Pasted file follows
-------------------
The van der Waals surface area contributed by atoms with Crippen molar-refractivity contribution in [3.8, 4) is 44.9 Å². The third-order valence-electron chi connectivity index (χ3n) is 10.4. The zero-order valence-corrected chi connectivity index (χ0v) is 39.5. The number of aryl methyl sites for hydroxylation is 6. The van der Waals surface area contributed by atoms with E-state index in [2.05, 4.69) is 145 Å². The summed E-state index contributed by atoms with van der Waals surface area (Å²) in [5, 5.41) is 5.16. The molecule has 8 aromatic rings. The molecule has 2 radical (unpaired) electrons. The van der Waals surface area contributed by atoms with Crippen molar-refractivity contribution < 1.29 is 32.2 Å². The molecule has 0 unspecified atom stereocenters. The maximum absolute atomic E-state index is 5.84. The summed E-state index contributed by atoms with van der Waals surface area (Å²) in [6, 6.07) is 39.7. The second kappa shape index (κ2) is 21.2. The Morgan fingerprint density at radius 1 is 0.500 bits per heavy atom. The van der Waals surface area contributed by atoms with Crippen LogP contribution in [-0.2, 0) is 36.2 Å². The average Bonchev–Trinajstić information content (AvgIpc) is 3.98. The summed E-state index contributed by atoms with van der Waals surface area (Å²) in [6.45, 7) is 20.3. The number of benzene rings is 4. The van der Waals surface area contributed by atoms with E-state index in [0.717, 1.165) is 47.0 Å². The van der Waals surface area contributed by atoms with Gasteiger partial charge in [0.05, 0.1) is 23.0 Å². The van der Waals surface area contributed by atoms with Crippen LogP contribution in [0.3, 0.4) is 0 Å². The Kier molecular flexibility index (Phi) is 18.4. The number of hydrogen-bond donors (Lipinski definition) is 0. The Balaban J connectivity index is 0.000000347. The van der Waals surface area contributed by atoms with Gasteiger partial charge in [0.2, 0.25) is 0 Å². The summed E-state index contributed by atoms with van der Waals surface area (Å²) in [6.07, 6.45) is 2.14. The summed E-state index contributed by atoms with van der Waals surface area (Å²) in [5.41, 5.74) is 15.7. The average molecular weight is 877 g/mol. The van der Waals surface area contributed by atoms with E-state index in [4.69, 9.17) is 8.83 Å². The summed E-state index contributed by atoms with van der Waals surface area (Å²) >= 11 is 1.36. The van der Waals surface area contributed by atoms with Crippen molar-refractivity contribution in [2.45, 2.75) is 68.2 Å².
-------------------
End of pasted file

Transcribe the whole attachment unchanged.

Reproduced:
The van der Waals surface area contributed by atoms with Crippen molar-refractivity contribution in [3.8, 4) is 44.9 Å². The third-order valence-electron chi connectivity index (χ3n) is 10.4. The zero-order valence-corrected chi connectivity index (χ0v) is 39.5. The number of aryl methyl sites for hydroxylation is 6. The van der Waals surface area contributed by atoms with E-state index in [2.05, 4.69) is 145 Å². The summed E-state index contributed by atoms with van der Waals surface area (Å²) in [5, 5.41) is 5.16. The molecule has 8 aromatic rings. The molecule has 2 radical (unpaired) electrons. The van der Waals surface area contributed by atoms with Crippen molar-refractivity contribution < 1.29 is 32.2 Å². The molecule has 0 unspecified atom stereocenters. The maximum absolute atomic E-state index is 5.84. The summed E-state index contributed by atoms with van der Waals surface area (Å²) in [6, 6.07) is 39.7. The second kappa shape index (κ2) is 21.2. The Morgan fingerprint density at radius 1 is 0.500 bits per heavy atom. The van der Waals surface area contributed by atoms with Crippen LogP contribution in [-0.2, 0) is 36.2 Å². The average Bonchev–Trinajstić information content (AvgIpc) is 3.98. The summed E-state index contributed by atoms with van der Waals surface area (Å²) in [6.45, 7) is 20.3. The number of benzene rings is 4. The van der Waals surface area contributed by atoms with E-state index in [0.717, 1.165) is 47.0 Å². The van der Waals surface area contributed by atoms with Gasteiger partial charge in [0.05, 0.1) is 23.0 Å². The van der Waals surface area contributed by atoms with Crippen LogP contribution in [0.3, 0.4) is 0 Å². The Kier molecular flexibility index (Phi) is 18.4. The number of hydrogen-bond donors (Lipinski definition) is 0. The Balaban J connectivity index is 0.000000347. The van der Waals surface area contributed by atoms with Gasteiger partial charge in [0.2, 0.25) is 0 Å². The summed E-state index contributed by atoms with van der Waals surface area (Å²) in [6.07, 6.45) is 2.14. The summed E-state index contributed by atoms with van der Waals surface area (Å²) in [5.41, 5.74) is 15.7. The average molecular weight is 877 g/mol. The van der Waals surface area contributed by atoms with E-state index in [4.69, 9.17) is 8.83 Å². The summed E-state index contributed by atoms with van der Waals surface area (Å²) >= 11 is 1.36. The van der Waals surface area contributed by atoms with Crippen molar-refractivity contribution in [2.45, 2.75) is 68.2 Å².